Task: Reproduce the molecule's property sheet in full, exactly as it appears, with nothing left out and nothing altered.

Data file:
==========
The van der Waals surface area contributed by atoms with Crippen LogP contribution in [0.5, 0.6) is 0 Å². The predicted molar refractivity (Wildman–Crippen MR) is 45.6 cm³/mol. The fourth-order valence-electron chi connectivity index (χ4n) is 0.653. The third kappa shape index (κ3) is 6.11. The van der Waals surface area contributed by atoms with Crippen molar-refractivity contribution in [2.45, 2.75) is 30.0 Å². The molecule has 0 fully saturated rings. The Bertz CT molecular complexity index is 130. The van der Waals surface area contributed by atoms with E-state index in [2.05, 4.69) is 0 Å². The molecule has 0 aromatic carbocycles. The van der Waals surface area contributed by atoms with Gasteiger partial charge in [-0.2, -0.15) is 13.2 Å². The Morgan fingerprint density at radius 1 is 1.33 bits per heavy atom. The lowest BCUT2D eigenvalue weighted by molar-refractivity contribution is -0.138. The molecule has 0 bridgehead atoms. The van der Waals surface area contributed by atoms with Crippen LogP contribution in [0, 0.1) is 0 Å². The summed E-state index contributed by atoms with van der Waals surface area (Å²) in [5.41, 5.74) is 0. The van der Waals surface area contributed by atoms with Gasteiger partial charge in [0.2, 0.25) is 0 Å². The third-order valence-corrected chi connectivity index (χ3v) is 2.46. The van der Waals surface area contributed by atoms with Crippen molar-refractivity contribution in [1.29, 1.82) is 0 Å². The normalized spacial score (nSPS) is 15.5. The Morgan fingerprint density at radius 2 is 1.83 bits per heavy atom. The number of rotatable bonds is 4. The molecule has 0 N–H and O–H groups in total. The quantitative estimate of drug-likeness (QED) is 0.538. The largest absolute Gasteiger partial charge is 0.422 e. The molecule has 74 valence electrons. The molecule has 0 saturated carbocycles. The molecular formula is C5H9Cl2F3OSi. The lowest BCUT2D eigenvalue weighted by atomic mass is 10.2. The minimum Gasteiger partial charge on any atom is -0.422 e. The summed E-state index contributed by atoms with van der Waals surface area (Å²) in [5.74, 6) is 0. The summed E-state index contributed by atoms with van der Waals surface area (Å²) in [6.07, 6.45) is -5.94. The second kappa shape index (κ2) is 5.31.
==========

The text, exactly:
The van der Waals surface area contributed by atoms with Crippen LogP contribution in [0.5, 0.6) is 0 Å². The predicted molar refractivity (Wildman–Crippen MR) is 45.6 cm³/mol. The fourth-order valence-electron chi connectivity index (χ4n) is 0.653. The third kappa shape index (κ3) is 6.11. The van der Waals surface area contributed by atoms with Crippen molar-refractivity contribution in [2.45, 2.75) is 30.0 Å². The molecule has 0 fully saturated rings. The Bertz CT molecular complexity index is 130. The van der Waals surface area contributed by atoms with E-state index in [2.05, 4.69) is 0 Å². The molecule has 0 aromatic carbocycles. The van der Waals surface area contributed by atoms with Gasteiger partial charge in [-0.2, -0.15) is 13.2 Å². The Morgan fingerprint density at radius 1 is 1.33 bits per heavy atom. The lowest BCUT2D eigenvalue weighted by molar-refractivity contribution is -0.138. The molecule has 0 bridgehead atoms. The van der Waals surface area contributed by atoms with Crippen LogP contribution in [0, 0.1) is 0 Å². The summed E-state index contributed by atoms with van der Waals surface area (Å²) in [5.41, 5.74) is 0. The van der Waals surface area contributed by atoms with Gasteiger partial charge in [0.2, 0.25) is 0 Å². The third-order valence-corrected chi connectivity index (χ3v) is 2.46. The van der Waals surface area contributed by atoms with Crippen molar-refractivity contribution in [1.29, 1.82) is 0 Å². The normalized spacial score (nSPS) is 15.5. The Morgan fingerprint density at radius 2 is 1.83 bits per heavy atom. The number of rotatable bonds is 4. The molecule has 0 N–H and O–H groups in total. The quantitative estimate of drug-likeness (QED) is 0.538. The largest absolute Gasteiger partial charge is 0.422 e. The molecule has 74 valence electrons. The molecule has 0 saturated carbocycles. The molecular formula is C5H9Cl2F3OSi. The lowest BCUT2D eigenvalue weighted by atomic mass is 10.2. The minimum Gasteiger partial charge on any atom is -0.422 e. The summed E-state index contributed by atoms with van der Waals surface area (Å²) in [5.74, 6) is 0. The summed E-state index contributed by atoms with van der Waals surface area (Å²) in [6.07, 6.45) is -5.94. The second kappa shape index (κ2) is 5.31.